The government will also consider following overseas practice in banning incandescent light bulbs and study the feasibility of controlling outdoor light pollution by law. The mandatory energy labelling scheme for electrical appliances will also be extended to cover washing machines and dehumidifiers.

District cooling will be adopted for the Kai Tak development that will cost HK$1.4 billion to build but bring about an annual energy saving of 85 million kilowatt-hours and a reduction of 60,000 tonnes of carbon dioxide each year.

Friends of the Earth environmental affairs manager Hahn Chu Hon-keung welcomed the measures but questioned where they would lead. “The lack of a timetable and energy saving targets means the government is not yet committed,” he said.

Greenpeace campaign manager Edward Chan Yue-fai said the government should ban incandescent bulbs immediately.

Meanwhile, WWF Hong Kong welcomed an earlier announced move to ban commercial fishing in marine parks. The green group’s director of conservation, Andy Cornish, described the ban as a “historic event” for marine conservation. But the group said more substantial gains could be achieved by designating the Soko Islands as marine parks.

City Of Far Too Much Light

Updated on Oct 10, 2008 – SCMP

At night in Hong Kong, it is difficult to see the stars in the sky because of the street lamps, and bright shop and neon lights.

It is no wonder that the city at night is a sight that attracts tourists from around the world. But while it might be a magnet for visitors, do we ever think about the serious environmental problems we cause by light pollution?

I know residents in some neighbourhoods complain that strong exterior lighting at night is so bad that it affects their health, because they have difficulty sleeping.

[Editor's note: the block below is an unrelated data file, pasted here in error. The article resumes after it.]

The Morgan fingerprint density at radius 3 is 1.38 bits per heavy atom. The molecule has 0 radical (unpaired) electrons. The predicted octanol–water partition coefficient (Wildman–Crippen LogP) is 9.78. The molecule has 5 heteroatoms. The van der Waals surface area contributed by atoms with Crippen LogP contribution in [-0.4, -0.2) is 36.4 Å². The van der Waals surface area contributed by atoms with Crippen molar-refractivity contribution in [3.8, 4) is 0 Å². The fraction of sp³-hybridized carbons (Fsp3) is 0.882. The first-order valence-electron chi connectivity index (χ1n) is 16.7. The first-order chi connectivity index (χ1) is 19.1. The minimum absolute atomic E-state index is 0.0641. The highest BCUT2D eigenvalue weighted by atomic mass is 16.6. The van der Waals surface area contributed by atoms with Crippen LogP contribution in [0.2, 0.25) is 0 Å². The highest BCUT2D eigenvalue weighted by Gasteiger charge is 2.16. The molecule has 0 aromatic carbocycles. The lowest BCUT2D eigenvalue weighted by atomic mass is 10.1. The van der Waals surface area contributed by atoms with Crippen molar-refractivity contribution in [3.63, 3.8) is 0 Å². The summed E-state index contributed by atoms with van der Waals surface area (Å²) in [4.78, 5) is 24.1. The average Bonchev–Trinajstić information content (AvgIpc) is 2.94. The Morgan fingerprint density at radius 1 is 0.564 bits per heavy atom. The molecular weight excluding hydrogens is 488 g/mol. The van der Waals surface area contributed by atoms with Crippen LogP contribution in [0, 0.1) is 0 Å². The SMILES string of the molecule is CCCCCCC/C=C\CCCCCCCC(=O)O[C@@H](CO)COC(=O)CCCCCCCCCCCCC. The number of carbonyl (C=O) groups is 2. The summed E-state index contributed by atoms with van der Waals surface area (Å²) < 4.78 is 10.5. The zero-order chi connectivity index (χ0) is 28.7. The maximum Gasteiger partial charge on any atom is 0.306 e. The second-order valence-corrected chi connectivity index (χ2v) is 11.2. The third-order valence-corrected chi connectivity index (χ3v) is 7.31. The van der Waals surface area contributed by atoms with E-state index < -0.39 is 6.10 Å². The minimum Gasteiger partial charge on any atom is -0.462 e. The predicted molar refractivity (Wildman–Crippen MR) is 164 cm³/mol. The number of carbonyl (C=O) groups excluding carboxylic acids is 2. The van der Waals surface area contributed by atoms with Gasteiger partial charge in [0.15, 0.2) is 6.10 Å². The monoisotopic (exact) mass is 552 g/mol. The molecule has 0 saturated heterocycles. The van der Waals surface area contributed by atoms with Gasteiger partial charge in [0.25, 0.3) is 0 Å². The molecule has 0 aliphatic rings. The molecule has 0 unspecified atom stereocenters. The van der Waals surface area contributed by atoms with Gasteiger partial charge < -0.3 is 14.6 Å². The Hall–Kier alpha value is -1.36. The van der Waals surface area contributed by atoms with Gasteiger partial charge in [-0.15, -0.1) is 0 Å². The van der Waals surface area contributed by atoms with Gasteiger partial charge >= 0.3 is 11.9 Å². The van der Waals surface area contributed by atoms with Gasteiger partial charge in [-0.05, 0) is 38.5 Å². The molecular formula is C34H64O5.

It also affect birds, because they become disorientated.

Light pollution is a problem that the government has to deal with. It is not as if this is something new.

Regulations should be put in place to try and reduce light pollution and give residents and animals some protection. It could limit the number of shops that can have lights on at night and inspect premises to ensure the rules are adhered to. It could also impose a limit on the intensity of lights, so they are not so strong. The government should also try and educate people so they become more aware of the problems that can be caused by light pollution.

Harina Fong, Wong Tai Sin

Causeway Bay Mall Voted City’s Worst Light-pollution Landmark

Joyce Ng – Updated on Oct 06, 2008 – SCMP

A shopping mall at a busy corner in Causeway Bay has been named the most polluting city landmark in a campaign seeking to enhance public awareness of light pollution.

An online poll, organised by the green group Friends of the Earth, recorded 347 of 639 voters picking Windsor House on Great George Street as a “ridiculous” light spot.

More than 60 spotlights were illuminating billboards with 10,000 lux of light, the group found. The intensity was 20 times as high as required for an office environment.

Voters said the spotlights were scorching and hurt the eyes, and chased away customers instead of attracting them.

The green group will hold a protest in front of the building at 7pm on Friday. It calls for participants to wear sunglasses, bring an umbrella and put on sunscreen.

“We are not opposing advertising, but half of the lights should be enough to serve the purpose and it saves energy,” said Hahn Chu Hon-keung, the group’s environmental affairs manager.

Windsor House representatives were unavailable for comment.

Among the other 11 spots nominated by voters as polluting sources, the Prada store in Central and a sign for a non-existent Tse Sui Luen Jewellery Shop in Jordan rank second and third on the list, getting 98 and 41 votes. The jewellery-shop sign, an illegal structure, was still present even though the government has issued a removal notice.

Some of the sites were still lit after midnight when there were no shoppers. Residents have to hang a cloth over their windows to block the light.

Official figures show complaints about light pollution rising. The Environmental Protection Department has received 27 complaints in the first six months of this year, compared with 40 in all of last year.

There are no environmental regulations controlling light pollution, but outdoor advertising lights are regulated for safety reasons.

Some countries have rules to adjust the direction of light to avoid disturbing residents, Mr Chu said.

“I’ve seen a jewellery shop reducing its light sign’s flash frequency after residents complained. This shows the situation is adjustable.”